Palliative Care

SS 10 - Palliative 2

74 - Celiac Plexus Radiosurgery, a New Modality for Cancer Pain Management - Final Results of a Phase II Clinical Trial

Monday, October 22
8:15 AM - 8:25 AM
Location: Room 007 C/D

Celiac Plexus Radiosurgery, a New Modality for Cancer Pain Management – Final Results of a Phase II Clinical Trial
L. Hammer1,2, D. Hausner2,3, O. Morag2, M. ben-Ayun2, D. Alezra2, S. Dubinski2, L. Tsvang2, G. Jacobson2, U. Amit2, T. Katzman2, H. Gnessin2, K. Shefer2, I. Weiss2, I. Yanovsky2, T. Golan2, Z. Symon2, and Y. Lawrence2; 1The Weizmann Institute of Science, Rehovot, Israel, 2Radiation Oncology, Sheba Medical Center, Ramat Gan, Israel, 3Princess Maragret Hospital, Toronto, Toronto, ON, Canada

Purpose/Objective(s): Many patients with upper-abdominal malignancies suffer from a characteristic syndrome of severe lower back pain radiating to the epigastrium, thought to be caused by involvement of the celiac plexus. Contemporary approaches (opioids, celiac blocks, systemic chemotherapy) are often inadequate. We hypothesized that ablative radiation delivered to the celiac plexus would alleviate pain levels.

Materials/Methods: We performed a single-institution prospective clinical trial to evaluate a novel therapeutic approach: stereotactic radiation therapy focused on the celiac plexus. Eligibility criteria included typical celiac-pain syndrome, significant pain despite opioid usage (Numerical Rating Scale, NRS > 4/10), prognosis > 8 weeks, ECOG 0-3. Evaluable patients were defined as those completing treatment per protocol and completed at least one post-treatment visit. Exclusion criteria included previous abdominal RT. The anterolateral aspect of the aorta from D12 to L2 was used as a surrogate marker for the celiac plexus; primary tumor was irradiated according to physicians’ discretion. Radiation dose was originally 9 Gy*5, and later amended to a single fraction 25 Gy, both using VMAT. A dose-painting technique was used to limit dose to duodenum. The primary endpoint was pain-relief 3 weeks post-treatment, measured using NRS. Secondary endpoints included pain at 6 weeks, analgesic use, toxicity (CTCAE v4.03), and pain interference with seven daily activities as evaluated by the ‘Brief Pain Inventory' (BPI) instrument before and after radiation therapy. Analgesic use was not restricted.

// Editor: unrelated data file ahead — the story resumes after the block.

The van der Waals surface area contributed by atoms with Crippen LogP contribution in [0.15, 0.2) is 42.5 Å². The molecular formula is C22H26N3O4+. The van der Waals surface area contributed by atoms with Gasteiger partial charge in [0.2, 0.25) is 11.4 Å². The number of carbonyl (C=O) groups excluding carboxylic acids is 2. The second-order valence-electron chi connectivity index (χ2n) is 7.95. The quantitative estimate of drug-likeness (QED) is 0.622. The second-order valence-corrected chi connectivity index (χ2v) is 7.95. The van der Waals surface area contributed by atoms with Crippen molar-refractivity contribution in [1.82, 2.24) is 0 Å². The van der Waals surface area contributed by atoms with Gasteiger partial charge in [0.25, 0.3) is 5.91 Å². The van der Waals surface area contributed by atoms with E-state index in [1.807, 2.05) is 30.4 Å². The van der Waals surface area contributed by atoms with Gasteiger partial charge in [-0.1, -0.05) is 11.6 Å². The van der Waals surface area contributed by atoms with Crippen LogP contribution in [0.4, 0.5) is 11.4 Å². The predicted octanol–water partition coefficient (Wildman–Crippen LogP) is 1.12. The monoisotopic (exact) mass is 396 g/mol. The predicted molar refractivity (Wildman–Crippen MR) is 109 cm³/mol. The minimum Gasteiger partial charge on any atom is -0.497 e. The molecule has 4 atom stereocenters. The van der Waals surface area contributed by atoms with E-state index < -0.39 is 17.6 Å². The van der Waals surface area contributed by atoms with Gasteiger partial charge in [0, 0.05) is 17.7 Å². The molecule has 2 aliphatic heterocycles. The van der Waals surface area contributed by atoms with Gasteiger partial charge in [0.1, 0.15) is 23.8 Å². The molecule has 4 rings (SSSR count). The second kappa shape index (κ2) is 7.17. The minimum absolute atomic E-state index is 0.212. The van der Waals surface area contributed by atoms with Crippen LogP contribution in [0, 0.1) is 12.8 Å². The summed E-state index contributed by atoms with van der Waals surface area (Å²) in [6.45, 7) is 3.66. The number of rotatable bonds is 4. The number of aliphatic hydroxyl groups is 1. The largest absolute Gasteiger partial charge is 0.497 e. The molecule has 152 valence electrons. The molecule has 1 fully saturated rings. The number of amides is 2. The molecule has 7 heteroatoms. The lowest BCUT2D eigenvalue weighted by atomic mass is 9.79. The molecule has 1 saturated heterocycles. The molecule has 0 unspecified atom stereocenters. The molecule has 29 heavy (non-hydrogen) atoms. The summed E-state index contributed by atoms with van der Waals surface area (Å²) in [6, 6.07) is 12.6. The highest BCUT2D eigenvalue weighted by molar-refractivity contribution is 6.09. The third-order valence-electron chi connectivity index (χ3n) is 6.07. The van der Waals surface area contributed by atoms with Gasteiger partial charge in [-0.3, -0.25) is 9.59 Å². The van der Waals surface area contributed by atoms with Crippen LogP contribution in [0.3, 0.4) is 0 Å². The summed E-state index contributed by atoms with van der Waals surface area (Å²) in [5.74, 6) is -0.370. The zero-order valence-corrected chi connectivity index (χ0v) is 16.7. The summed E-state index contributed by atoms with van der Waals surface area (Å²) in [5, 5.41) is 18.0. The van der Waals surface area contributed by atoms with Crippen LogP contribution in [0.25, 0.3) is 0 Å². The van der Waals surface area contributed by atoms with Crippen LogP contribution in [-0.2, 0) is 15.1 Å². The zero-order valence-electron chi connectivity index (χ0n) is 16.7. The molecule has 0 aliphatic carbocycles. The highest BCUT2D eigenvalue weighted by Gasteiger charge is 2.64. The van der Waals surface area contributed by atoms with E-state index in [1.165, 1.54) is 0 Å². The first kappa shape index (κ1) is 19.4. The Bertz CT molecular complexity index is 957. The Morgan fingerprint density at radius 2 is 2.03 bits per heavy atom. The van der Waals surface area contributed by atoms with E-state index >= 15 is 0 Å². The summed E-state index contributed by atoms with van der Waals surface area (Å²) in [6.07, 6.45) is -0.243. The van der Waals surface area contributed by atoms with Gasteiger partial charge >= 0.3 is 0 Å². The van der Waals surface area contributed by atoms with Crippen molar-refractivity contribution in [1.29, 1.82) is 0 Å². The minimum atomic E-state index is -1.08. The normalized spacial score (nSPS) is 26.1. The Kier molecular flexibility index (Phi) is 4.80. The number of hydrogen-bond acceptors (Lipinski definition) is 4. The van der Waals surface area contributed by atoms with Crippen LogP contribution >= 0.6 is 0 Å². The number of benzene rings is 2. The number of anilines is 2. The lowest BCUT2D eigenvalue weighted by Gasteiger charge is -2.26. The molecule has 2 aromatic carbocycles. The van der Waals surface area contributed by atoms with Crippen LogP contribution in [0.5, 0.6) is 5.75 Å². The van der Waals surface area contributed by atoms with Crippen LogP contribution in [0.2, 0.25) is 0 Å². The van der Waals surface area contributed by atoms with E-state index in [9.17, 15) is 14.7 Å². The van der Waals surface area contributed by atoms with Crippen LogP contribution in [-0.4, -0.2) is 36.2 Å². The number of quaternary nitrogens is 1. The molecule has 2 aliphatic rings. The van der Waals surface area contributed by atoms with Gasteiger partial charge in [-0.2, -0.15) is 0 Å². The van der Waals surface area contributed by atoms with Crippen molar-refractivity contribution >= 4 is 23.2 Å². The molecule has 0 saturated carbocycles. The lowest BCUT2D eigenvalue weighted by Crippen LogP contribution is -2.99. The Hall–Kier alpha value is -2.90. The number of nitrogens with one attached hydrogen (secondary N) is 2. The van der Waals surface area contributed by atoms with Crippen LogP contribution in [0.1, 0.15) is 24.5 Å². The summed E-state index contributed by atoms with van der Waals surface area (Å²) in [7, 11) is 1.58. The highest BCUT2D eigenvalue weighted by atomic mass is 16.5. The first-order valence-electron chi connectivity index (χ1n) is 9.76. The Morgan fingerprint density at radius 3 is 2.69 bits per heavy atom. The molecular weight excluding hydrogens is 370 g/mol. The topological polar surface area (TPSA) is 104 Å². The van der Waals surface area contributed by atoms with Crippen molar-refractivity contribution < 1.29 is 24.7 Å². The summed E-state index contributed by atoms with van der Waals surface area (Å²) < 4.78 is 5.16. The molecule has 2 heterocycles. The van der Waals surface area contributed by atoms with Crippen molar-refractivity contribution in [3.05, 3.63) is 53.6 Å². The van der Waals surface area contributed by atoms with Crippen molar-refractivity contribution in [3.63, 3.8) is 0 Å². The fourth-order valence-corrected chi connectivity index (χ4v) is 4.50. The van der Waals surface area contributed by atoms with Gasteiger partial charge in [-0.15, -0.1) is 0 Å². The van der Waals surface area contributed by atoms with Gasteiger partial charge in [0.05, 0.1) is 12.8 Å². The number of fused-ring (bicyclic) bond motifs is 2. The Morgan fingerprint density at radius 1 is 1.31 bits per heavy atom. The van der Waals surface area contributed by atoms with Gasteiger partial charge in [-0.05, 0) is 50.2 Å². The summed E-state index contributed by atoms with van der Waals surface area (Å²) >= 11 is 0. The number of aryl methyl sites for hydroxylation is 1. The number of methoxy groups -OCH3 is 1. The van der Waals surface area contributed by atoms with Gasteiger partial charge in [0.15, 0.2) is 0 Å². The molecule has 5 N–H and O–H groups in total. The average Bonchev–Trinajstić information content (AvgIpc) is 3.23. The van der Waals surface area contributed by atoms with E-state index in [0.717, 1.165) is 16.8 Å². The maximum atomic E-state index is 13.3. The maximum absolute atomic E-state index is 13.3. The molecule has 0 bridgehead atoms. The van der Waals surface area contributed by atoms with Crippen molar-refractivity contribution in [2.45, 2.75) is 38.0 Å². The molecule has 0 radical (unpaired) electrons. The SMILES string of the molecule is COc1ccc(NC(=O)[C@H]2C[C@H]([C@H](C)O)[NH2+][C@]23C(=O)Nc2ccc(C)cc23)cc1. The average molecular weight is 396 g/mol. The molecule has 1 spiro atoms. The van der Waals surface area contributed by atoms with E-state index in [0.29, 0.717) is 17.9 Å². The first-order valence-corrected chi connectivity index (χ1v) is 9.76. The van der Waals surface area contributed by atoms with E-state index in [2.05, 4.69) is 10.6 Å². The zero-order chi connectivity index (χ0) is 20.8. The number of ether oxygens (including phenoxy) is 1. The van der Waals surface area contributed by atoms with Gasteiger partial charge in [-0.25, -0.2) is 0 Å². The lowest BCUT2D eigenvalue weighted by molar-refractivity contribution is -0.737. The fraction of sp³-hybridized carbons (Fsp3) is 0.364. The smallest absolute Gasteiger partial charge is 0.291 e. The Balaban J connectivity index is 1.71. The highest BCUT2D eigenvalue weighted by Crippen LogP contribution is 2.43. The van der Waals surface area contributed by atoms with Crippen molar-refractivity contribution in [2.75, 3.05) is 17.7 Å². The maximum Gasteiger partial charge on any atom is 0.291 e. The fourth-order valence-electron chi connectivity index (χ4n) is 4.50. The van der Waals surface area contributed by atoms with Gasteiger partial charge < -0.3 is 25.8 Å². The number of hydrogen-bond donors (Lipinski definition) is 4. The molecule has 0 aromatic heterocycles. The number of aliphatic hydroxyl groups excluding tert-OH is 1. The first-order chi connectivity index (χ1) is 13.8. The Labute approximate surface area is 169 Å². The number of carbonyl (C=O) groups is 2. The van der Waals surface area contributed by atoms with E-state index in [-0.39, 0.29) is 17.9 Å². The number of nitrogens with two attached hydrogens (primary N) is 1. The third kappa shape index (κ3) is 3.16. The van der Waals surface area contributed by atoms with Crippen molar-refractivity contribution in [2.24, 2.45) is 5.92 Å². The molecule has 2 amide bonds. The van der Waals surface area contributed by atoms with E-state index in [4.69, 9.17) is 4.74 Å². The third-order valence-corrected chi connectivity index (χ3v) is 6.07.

Results: Twenty-one subjects were evaluable: 2 received 9Gy*5, 19 received 25Gy*1. The median age was 65 (range 37-83 years) with a Median ECOG of 1, 86% had pancreatic cancer. Median volume of celiac plexus was 30.8 cc, median dose to celiac plexus was 25 Gy. All patients reported decreased celiac pain: median pain level prior to RT was 6/10 (IQR 5-7.5) and reduced to 2.3/10 NRS score (IQR 0.9-3.3) (p <0.0005 compared to baseline) at 3 weeks (primary endpoint), and to 1.8/10 (IQR 0-3) (p <0.0005 compared to baseline) at 6 weeks’ post-treatment. 76% of patients reported a significant decrease of pain at primary endpoint (two point decrease), and in one third of patients the celiac pain had been eliminated entirely during follow-up. Toxicity was minimal and limited to grade 1-2 (2 patients reported mild worsening of pain immediately following treatment, some limited nausea/vomiting). Median daily morphine equivalent dose consumption decreased (NS). A significant improvement was noted in all evaluated measures of quality of life.

Conclusion: Celiac plexus radiosurgery is well tolerated, substantially decreases pain, and improves quality of life amongst patients with advanced upper-GI cancer. An international multicenter phase II trial is currently accruing.

Author Disclosure: L. Hammer: None. D. Hausner: None. O. Morag: None. M. ben-Ayun: None. U. Amit: None. Y. Lawrence: Research Grant; Gateway for Cancer research. Advisory Board; celgene. committee member; RTOG.

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